Eating fast food can lead you to suffer from nonalcoholic fatty liver disease, a condition that can possibly prove fatal.
This warning comes from researchers at Keck Medicine at the University of Southern California. The risk is greatest among those who are overweight or suffer from diabetes.Read More »
Diabetics and obese people suffer from much higher levels of fat in their liver than those who eat less or no fast food. For them, therefore, the consumption of fast food can be even more damaging.
The study defined fast food as that served either through a drive-through restaurant window or without wait staff. The definition includes pizza.
Can lead to liver failure
Nonalcoholic fatty liver disease, which is also called liver steatosis, can lead to scarring, or cirrhosis, of the liver. That, in turn, can cause liver failure or liver cancer.
The disease impacts almost a third of the U.S. population.
Healthy livers include a small degree of fat, usually less than 5%, explains Dr. Ani Kardashian, a hematologist at Keck Medicine who is lead author of the study. Even a modest increase in the fat content can lead to nonalcoholic fatty liver disease, she says.
Especially striking is the build up that takes place when the person is obese or diabetic, Kardashian says. This build-up probably takes place because both those people who have obesity and diabetes are more susceptible to a build up of fat in the liver in the first place.
First to show a link
Previous studies have demonstrated a link between fast food and diabetes as well as obesity, but this study is the first to show the negative effect of fast food on the health of a person’s liver, Kardashian adds.
In addition, the findings show that even a relatively moderate amount of fast food, which is high in fat and carbohydrates, can harm a person’s liver, she notes.
Putting your liver at risk
If you eat one meal a day at a fast-food restaurant, you might think you are not doing yourself any harm, Kardashian says. If that one meal is equal to at least a fifth of your daily calorie intake, however, you are putting your liver at risk, she warns.
She adds that the findings are especially alarming as the consumption of fast food has risen in the last five decades, regardless of people’s socioeconomic status.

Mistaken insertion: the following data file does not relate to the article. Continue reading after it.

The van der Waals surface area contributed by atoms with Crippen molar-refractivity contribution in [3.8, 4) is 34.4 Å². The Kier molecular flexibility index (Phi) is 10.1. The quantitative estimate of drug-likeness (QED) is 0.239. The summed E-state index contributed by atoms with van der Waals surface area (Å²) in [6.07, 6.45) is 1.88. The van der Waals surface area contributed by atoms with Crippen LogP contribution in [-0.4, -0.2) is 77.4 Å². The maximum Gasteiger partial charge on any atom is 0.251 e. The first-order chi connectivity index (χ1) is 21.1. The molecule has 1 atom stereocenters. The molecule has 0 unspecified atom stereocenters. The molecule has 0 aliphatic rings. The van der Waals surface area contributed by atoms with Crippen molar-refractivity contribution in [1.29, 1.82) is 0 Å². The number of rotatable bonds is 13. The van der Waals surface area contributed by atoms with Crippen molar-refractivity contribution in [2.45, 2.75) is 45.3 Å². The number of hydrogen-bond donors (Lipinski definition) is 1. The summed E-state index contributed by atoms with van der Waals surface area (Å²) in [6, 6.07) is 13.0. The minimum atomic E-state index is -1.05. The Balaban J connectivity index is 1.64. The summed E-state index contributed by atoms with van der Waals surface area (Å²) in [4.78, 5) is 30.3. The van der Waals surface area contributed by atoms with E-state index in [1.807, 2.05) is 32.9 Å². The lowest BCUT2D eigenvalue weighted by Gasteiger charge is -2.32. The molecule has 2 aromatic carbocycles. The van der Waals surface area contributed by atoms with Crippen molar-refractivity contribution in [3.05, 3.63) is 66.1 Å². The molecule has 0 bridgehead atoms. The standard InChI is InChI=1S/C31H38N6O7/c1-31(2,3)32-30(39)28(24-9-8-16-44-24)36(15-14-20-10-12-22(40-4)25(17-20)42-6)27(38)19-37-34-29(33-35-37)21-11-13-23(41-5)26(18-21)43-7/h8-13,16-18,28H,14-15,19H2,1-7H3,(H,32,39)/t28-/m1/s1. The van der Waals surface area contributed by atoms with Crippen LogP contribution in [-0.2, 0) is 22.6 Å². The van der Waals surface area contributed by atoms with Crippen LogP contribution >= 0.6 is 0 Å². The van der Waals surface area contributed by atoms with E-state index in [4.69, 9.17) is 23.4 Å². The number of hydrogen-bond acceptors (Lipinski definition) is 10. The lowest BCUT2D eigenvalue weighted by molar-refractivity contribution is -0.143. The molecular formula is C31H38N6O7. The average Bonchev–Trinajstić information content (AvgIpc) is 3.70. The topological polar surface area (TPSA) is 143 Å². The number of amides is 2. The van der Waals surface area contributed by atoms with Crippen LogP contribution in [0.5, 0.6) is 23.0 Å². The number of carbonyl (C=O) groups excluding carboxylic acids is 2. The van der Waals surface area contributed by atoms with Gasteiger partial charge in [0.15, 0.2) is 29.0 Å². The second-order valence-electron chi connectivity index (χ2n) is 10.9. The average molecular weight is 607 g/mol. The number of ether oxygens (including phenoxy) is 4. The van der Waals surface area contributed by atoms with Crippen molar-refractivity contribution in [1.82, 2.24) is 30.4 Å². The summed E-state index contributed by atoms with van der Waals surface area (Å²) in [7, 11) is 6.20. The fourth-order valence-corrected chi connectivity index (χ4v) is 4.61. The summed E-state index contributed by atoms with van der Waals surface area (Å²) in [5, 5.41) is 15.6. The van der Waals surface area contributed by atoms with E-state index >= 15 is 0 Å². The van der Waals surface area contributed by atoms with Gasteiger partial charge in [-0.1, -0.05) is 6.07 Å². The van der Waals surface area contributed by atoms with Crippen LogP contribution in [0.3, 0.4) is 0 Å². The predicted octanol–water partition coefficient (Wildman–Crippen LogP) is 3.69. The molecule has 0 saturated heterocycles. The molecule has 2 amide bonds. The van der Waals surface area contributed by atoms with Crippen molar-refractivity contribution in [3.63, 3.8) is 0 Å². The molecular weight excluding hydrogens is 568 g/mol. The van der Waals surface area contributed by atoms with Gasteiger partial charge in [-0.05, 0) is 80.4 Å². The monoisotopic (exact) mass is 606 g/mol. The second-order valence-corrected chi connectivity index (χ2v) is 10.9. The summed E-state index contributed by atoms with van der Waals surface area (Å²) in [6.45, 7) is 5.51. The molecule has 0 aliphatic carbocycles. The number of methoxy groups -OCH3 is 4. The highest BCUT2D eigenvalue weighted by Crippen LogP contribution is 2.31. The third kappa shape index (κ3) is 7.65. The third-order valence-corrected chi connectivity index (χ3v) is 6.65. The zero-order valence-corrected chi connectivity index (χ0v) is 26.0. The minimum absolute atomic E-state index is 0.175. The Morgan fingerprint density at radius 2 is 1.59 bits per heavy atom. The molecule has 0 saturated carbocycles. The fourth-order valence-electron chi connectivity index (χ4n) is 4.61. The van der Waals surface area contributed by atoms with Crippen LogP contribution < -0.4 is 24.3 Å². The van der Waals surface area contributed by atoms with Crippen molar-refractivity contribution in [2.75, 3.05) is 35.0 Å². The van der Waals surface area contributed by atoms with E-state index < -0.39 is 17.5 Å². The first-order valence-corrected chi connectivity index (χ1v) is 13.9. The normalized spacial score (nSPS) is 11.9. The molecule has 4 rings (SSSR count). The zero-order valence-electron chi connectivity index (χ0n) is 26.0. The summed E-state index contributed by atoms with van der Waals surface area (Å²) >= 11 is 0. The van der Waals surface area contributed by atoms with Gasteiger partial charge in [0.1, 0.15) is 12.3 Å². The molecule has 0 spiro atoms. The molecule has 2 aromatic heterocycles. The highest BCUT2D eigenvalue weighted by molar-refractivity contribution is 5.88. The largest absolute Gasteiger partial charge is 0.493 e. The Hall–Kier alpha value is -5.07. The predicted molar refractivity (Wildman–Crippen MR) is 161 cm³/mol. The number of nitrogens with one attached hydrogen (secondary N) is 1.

Increase during pandemic
A significant increase in fast-food dining has been noted during the COVID-19 pandemic, Kardashian says, making the research study’s findings particularly alarming. That surge is likely linked with the drop in full-service dining at restaurants as well as increasing rates of food insecurity.
The researchers are concerned, therefore, that the rise in the number of those suffering from fatty livers has risen even more since the time in which the information for the survey was gathered. It was based on information from the 2017-2018 National Health and Nutrition Examination Survey.
Health providers can help
Kardashian says she hopes that the study’s findings will encourage providers of health care to educate their patients more fully on nutrition, particularly those who suffer from diabetes or obesity who are at a higher risk of developing a fatty liver as a result of eating fast food.
The only way to treat liver steatosis is through a better diet, she adds.
The researchers measured the fatty liver of about 4,000 adults and compared them with measures of their consumption of fast food.
Of those surveyed, more than half ate some fast food. Of those, almost a third ate a fifth or more of their daily calorie intake from fast food. Only that third suffered a rise in the levels of fat in their livers.
That link between a 20%, or one-fifth, diet consisting of fast food held for those with obesity or diabetes as well as for the general population. The data were adjusted for multiple other factors, such as sex, age, race, alcohol use, ethnicity, and physical activity.
The study appears in Clinical Gastroenterology and Hepatology.